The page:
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The China Conundrum

by Rudy M. Baum
July 26, 2004 | A version of this story appeared in Volume 82, Issue 30

China seems to be on everyone’s minds these days. China is certainly a major topic of conversation here at C&EN and at the American Chemical Society.

It’s not hard to see why. China’s economy is booming. China’s chemical industry, particularly its fine and custom chemicals industry, is playing an increasingly important role in the global chemical enterprise. Research at Chinese universities and institutes is attaining world-class status.

C&EN’s coverage reflects China’s growing importance. Looking back over the first 29 issues of 2004, I count at least 15 stories in C&EN’s departments focused directly on China’s chemical industry or particular Chinese chemical firms. That doesn’t include the numerous Business Concentrates that dealt with China, and it doesn’t include the many mentions of China in C&EN stories on conferences such as Informex and ChemSpec or on fine and custom chemicals generally.

Many of C&EN’s stories on China were by Hong Kong Bureau Head Jean-François Tremblay, who joined C&EN’s staff nine years ago when we recognized that C&EN needed a presence in Asia. In this week’s issue, Tremblay examines the Chinese petrochemical industry (see page 18). Many of this year’s stories that touched on China, however, were by other C&EN business and science and technology reporters whose beats increasingly have a China component.

Over the past few weeks, I have read a number of articles in the New York Times and Washington Post on China that have given me pause. Commentators and reporters are dazzled by China’s economic performance over the past two decades, but for the most part they remain silent about China’s stunning lack of progress politically.

The first such article was the cover story in the July 4 New York Times Magazine titled “The Chinese Century.” In it, author Ted C. Fishman argues that, while the 20th century was the American century, the 21st century, inevitably, will be the Chinese century. This major piece maintains that China has mastered capitalism with a vengeance, talks about how the “China price” is determining the price manufacturers can charge the world over, and pretty much advises anyone worried about China’s eventual economic dominance to get over it. The article does not mention China’s political system.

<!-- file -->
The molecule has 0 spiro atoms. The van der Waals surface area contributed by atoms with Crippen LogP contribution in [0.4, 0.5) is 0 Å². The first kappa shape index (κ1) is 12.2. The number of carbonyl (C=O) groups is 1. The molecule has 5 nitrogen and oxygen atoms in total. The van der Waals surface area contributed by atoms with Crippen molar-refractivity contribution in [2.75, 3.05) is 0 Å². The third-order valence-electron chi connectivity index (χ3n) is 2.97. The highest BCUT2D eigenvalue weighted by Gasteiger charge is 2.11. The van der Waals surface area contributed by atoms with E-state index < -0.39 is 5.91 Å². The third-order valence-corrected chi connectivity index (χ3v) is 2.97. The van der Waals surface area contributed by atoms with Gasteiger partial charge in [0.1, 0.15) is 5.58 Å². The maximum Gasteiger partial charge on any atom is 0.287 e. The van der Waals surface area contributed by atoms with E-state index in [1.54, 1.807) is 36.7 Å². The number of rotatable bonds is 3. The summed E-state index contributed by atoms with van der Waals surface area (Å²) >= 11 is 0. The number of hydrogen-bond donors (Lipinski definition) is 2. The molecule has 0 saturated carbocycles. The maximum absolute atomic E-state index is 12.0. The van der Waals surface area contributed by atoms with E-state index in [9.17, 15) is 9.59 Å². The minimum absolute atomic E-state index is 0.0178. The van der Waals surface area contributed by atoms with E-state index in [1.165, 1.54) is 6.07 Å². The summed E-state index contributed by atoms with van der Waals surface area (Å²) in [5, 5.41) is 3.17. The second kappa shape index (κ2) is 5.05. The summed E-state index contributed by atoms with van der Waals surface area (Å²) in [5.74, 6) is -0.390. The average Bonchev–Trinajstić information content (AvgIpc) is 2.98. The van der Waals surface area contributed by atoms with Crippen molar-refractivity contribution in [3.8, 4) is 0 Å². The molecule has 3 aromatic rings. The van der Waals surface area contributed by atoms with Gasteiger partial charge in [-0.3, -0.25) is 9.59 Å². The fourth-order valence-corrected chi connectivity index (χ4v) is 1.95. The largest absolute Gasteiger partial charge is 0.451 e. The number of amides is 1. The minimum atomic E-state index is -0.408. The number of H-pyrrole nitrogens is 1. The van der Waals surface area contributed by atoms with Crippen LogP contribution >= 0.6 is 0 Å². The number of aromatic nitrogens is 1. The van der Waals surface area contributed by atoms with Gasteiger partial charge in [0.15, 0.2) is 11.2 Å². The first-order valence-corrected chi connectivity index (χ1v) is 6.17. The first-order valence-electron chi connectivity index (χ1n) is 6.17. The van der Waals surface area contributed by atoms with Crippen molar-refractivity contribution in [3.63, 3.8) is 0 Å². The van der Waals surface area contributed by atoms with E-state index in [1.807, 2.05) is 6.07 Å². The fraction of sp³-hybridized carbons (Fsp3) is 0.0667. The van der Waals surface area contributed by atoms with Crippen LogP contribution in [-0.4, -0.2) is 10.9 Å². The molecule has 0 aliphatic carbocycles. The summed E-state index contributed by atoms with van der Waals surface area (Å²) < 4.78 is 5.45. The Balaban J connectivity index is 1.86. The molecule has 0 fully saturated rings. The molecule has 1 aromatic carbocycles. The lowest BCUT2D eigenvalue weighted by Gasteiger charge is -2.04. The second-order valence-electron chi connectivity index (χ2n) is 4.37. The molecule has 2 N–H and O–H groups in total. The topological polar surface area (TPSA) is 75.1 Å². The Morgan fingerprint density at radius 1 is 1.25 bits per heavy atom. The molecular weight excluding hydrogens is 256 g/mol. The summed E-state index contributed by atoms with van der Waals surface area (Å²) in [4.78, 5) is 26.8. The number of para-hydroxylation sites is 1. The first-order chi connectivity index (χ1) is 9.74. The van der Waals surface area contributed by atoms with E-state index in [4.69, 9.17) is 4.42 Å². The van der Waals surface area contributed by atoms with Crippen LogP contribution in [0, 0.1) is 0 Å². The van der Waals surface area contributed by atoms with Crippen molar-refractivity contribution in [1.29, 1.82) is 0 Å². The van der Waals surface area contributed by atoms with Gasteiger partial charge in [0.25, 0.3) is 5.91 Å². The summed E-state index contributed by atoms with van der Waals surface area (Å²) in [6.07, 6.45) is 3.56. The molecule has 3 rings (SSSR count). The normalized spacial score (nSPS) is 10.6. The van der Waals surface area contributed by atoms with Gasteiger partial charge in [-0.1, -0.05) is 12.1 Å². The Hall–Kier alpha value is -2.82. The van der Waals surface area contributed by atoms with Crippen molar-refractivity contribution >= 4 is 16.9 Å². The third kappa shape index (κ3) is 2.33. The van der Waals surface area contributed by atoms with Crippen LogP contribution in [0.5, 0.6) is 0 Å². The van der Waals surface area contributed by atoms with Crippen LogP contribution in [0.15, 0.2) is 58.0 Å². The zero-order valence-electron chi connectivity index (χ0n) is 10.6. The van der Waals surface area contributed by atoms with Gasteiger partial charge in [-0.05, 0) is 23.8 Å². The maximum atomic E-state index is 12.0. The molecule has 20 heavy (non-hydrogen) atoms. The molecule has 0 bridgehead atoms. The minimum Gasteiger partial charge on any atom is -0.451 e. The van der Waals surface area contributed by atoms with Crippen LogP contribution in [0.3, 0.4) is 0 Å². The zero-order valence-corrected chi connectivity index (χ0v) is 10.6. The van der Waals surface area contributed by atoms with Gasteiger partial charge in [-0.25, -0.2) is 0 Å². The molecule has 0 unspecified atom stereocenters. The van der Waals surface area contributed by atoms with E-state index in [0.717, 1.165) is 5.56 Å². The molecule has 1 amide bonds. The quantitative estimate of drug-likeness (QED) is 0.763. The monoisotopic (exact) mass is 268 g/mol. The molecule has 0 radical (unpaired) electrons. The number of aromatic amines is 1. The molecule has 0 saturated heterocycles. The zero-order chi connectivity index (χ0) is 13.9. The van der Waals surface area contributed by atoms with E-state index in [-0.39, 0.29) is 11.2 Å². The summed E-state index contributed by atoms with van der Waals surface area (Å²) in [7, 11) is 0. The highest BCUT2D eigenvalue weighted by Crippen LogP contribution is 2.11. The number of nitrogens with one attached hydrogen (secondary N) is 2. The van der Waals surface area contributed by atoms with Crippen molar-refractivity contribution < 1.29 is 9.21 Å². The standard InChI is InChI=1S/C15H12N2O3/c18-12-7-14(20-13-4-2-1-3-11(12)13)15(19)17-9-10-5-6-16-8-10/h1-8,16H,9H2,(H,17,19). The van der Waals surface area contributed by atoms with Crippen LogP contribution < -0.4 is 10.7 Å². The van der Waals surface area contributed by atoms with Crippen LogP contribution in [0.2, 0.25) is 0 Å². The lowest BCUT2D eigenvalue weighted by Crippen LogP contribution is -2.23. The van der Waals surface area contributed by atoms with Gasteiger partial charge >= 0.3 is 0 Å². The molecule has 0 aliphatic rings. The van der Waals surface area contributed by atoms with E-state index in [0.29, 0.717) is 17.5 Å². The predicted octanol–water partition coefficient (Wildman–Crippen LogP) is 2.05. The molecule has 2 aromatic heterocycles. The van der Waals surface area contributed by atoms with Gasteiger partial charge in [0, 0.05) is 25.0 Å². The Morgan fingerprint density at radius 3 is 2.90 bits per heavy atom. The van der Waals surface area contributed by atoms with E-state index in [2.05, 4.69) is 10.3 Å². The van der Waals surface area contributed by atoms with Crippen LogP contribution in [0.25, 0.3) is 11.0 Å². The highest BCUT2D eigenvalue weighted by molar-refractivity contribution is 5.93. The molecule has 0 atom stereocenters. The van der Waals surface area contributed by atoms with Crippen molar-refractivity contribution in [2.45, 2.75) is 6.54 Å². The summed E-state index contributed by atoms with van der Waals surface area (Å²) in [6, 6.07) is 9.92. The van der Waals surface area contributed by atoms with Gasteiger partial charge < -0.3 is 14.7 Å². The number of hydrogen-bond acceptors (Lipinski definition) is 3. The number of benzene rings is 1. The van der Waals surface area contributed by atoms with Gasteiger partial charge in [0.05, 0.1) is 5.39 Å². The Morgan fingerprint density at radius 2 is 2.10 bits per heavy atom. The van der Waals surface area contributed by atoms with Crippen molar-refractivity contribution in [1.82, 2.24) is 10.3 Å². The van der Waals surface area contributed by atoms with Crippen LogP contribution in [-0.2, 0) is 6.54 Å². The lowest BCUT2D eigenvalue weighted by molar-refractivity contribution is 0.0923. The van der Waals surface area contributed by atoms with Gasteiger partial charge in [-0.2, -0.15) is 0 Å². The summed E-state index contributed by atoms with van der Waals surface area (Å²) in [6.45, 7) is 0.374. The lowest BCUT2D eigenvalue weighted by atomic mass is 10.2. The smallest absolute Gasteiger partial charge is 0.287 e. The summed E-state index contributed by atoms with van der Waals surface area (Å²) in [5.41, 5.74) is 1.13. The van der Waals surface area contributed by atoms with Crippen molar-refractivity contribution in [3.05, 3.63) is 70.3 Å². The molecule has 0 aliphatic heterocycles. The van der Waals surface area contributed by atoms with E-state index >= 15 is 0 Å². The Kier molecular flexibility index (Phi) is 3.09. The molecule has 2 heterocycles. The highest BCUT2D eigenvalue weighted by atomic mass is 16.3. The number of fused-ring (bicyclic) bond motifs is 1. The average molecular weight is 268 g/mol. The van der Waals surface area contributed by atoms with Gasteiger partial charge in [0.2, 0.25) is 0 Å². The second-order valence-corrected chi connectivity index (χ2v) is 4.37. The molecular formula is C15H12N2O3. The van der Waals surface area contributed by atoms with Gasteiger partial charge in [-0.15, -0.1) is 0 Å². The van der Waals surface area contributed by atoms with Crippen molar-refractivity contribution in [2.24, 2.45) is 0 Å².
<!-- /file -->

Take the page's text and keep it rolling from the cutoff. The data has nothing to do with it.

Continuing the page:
The second article was in the July 5 Times. It discusses China’s insatiable appetite for energy to power its economic boom. On per capita terms, China’s energy use is a fraction of that of the U.S.’s, but in absolute terms China is now the world’s second largest consumer of energy, and closing quickly on the U.S.

The third article was in the July 5 Washington Post. It details the campaign by Chinese military and security officials against Jiang Yanyong, the 72-year-old surgeon who first alerted the world to China’s cover-up of the SARS epidemic. Jiang recently wrote a letter denouncing the 1989 Tiananmen Square massacre, and he was detained in early June and subjected to intensive “reeducation” exercises.

The Post article states: “Though Chinese police routinely jail dissidents, the decision to detain Jiang appears to have been made by the Central Military Commission … with the consent of the party’s most senior leaders.” That sentence should send a shudder down the spine of anyone who cherishes democracy and the rule of law.

China is the only major economic power on Earth that does not make even a pretense toward democracy. Its government is thoroughly and unapologetically authoritarian. It is useful to point out, I think, that authoritarian and totalitarian governments have often been quite successful, at least in the short term, in organizing their nations’ economic affairs. The absence of the rule of law is very useful, from a competitive point of view, in dealing with labor organizers.

When I have conversations about China with leaders from the business and academic communities, and I bring up the Chinese political situation, I often get a response along the lines of, “Yes, well there’s that … ” and, after a brief pause, the conversation moves on. There’s the sense that that just isn’t that important.

But it is. We need to engage China. But we need to recognize that we are engaging a country with much that needs reforming before it can truly be a member of the developed world.

Thanks for reading. 

Views expressed on this page are those of the author and not necessarily those of ACS.



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